UNDERMINING CHILDREN'S INTRINSIC INTEREST WITH EXTRINSIC REWARD: A TEST OF THE "OVERJUSTIFICATION" HYPOTHESIS

@article{Lepper1973UNDERMININGCI,
  title={UNDERMINING CHILDREN'S INTRINSIC INTEREST WITH EXTRINSIC REWARD: A TEST OF THE "OVERJUSTIFICATION" HYPOTHESIS},
  author={M. Lepper and D. Greene and R. E. Nisbett},
  journal={Journal of Personality and Social Psychology},
  year={1973},
  volume={28},
  pages={129-137}
}
  • M. Lepper, D. Greene, R. E. Nisbett
  • Published 1973
  • Psychology
  • Journal of Personality and Social Psychology
  • A field experiment was conducted with children to test the "overjustification" hypothesis suggested by self-percepti on theory—the proposition that a person's intrinsic interest in an activity may be decreased by inducing him to engage in that activity as an explicit means to some extrinsic goal. Children showing intrinsic interest in a target activity during base-line observations were exposed to one of three conditions: In the expected-award condition, subjects agreed to engage in the target… CONTINUE READING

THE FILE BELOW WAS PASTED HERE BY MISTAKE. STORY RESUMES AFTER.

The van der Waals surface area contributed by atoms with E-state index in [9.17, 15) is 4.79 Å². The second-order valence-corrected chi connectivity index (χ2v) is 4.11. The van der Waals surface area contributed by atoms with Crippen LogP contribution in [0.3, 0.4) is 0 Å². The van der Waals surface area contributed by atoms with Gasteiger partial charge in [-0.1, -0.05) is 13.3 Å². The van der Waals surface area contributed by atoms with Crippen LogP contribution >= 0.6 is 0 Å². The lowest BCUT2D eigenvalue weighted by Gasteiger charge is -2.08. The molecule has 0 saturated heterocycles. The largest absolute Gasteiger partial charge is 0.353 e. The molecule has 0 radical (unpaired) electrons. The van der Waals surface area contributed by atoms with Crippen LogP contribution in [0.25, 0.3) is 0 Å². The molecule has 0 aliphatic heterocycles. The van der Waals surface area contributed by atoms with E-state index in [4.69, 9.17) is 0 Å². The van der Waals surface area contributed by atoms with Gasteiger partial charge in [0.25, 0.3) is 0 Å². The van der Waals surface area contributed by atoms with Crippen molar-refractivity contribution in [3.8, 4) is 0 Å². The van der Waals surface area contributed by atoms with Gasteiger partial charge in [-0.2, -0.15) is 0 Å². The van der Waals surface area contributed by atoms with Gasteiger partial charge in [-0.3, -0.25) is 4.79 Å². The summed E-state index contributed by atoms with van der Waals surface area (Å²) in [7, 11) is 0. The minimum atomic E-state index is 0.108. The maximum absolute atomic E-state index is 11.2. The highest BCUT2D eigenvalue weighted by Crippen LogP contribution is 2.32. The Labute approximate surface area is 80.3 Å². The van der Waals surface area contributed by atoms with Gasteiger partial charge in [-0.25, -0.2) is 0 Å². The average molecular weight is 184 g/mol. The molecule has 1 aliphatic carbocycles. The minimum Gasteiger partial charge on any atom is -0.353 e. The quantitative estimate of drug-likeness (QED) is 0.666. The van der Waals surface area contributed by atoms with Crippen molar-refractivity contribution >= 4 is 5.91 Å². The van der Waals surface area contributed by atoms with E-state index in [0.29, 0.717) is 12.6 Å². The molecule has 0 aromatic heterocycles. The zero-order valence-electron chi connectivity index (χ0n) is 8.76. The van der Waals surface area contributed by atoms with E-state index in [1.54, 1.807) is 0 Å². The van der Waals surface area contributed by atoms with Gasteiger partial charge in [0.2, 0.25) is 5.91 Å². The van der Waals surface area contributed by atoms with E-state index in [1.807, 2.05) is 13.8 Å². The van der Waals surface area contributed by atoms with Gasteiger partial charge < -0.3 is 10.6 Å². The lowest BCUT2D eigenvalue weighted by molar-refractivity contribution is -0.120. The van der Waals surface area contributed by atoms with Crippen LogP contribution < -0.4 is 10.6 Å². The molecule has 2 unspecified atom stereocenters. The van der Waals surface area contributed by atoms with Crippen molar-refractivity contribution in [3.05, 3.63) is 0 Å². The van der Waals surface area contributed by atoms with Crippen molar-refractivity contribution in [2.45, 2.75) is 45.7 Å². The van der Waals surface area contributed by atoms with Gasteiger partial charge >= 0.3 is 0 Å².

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    Effects of extrinsic rewards on children's subsequent intrinsic interest.
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    Undermining Intrinsic Motivation
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